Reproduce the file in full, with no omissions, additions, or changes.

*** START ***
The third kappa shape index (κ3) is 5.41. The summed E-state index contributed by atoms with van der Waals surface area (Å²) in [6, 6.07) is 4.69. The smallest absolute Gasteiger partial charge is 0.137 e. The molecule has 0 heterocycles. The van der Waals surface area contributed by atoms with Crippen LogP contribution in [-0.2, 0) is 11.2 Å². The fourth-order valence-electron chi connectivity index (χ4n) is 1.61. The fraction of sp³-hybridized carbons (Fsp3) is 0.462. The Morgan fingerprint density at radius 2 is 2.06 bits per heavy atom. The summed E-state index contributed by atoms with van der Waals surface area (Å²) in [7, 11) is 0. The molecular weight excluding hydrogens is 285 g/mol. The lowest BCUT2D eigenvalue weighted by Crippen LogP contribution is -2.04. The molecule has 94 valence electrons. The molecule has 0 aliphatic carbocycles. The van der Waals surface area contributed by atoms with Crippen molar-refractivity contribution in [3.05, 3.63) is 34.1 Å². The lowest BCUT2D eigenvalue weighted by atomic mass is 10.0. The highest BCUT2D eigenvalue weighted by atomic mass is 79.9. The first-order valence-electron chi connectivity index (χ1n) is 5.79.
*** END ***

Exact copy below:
The third kappa shape index (κ3) is 5.41. The summed E-state index contributed by atoms with van der Waals surface area (Å²) in [6, 6.07) is 4.69. The smallest absolute Gasteiger partial charge is 0.137 e. The molecule has 0 heterocycles. The van der Waals surface area contributed by atoms with Crippen LogP contribution in [-0.2, 0) is 11.2 Å². The fourth-order valence-electron chi connectivity index (χ4n) is 1.61. The fraction of sp³-hybridized carbons (Fsp3) is 0.462. The Morgan fingerprint density at radius 2 is 2.06 bits per heavy atom. The summed E-state index contributed by atoms with van der Waals surface area (Å²) in [7, 11) is 0. The molecular weight excluding hydrogens is 285 g/mol. The lowest BCUT2D eigenvalue weighted by Crippen LogP contribution is -2.04. The molecule has 94 valence electrons. The molecule has 0 aliphatic carbocycles. The van der Waals surface area contributed by atoms with Crippen molar-refractivity contribution in [3.05, 3.63) is 34.1 Å². The lowest BCUT2D eigenvalue weighted by atomic mass is 10.0. The highest BCUT2D eigenvalue weighted by atomic mass is 79.9. The first-order valence-electron chi connectivity index (χ1n) is 5.79.